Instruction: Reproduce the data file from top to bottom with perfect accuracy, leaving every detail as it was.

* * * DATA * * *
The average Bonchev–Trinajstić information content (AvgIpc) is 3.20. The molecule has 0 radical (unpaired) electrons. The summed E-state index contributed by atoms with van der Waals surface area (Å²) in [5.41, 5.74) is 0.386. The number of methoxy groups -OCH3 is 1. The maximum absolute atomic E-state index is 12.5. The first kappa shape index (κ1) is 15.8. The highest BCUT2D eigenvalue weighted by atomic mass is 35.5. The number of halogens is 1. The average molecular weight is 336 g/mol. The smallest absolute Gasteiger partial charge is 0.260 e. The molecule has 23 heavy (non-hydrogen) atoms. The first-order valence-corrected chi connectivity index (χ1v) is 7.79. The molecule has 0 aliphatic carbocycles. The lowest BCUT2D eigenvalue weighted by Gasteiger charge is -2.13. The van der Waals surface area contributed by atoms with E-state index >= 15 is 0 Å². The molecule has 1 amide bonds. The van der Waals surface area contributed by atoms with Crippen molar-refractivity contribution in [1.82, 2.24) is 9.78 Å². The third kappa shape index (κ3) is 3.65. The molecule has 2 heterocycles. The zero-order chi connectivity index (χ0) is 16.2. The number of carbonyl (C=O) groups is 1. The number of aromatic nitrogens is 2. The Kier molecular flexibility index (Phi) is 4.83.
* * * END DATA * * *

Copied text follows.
The average Bonchev–Trinajstić information content (AvgIpc) is 3.20. The molecule has 0 radical (unpaired) electrons. The summed E-state index contributed by atoms with van der Waals surface area (Å²) in [5.41, 5.74) is 0.386. The number of methoxy groups -OCH3 is 1. The maximum absolute atomic E-state index is 12.5. The first kappa shape index (κ1) is 15.8. The highest BCUT2D eigenvalue weighted by atomic mass is 35.5. The number of halogens is 1. The average molecular weight is 336 g/mol. The smallest absolute Gasteiger partial charge is 0.260 e. The molecule has 23 heavy (non-hydrogen) atoms. The first-order valence-corrected chi connectivity index (χ1v) is 7.79. The molecule has 0 aliphatic carbocycles. The lowest BCUT2D eigenvalue weighted by Gasteiger charge is -2.13. The van der Waals surface area contributed by atoms with E-state index >= 15 is 0 Å². The molecule has 1 amide bonds. The van der Waals surface area contributed by atoms with Crippen molar-refractivity contribution in [1.82, 2.24) is 9.78 Å². The third kappa shape index (κ3) is 3.65. The molecule has 2 heterocycles. The zero-order chi connectivity index (χ0) is 16.2. The number of carbonyl (C=O) groups is 1. The number of aromatic nitrogens is 2. The Kier molecular flexibility index (Phi) is 4.83.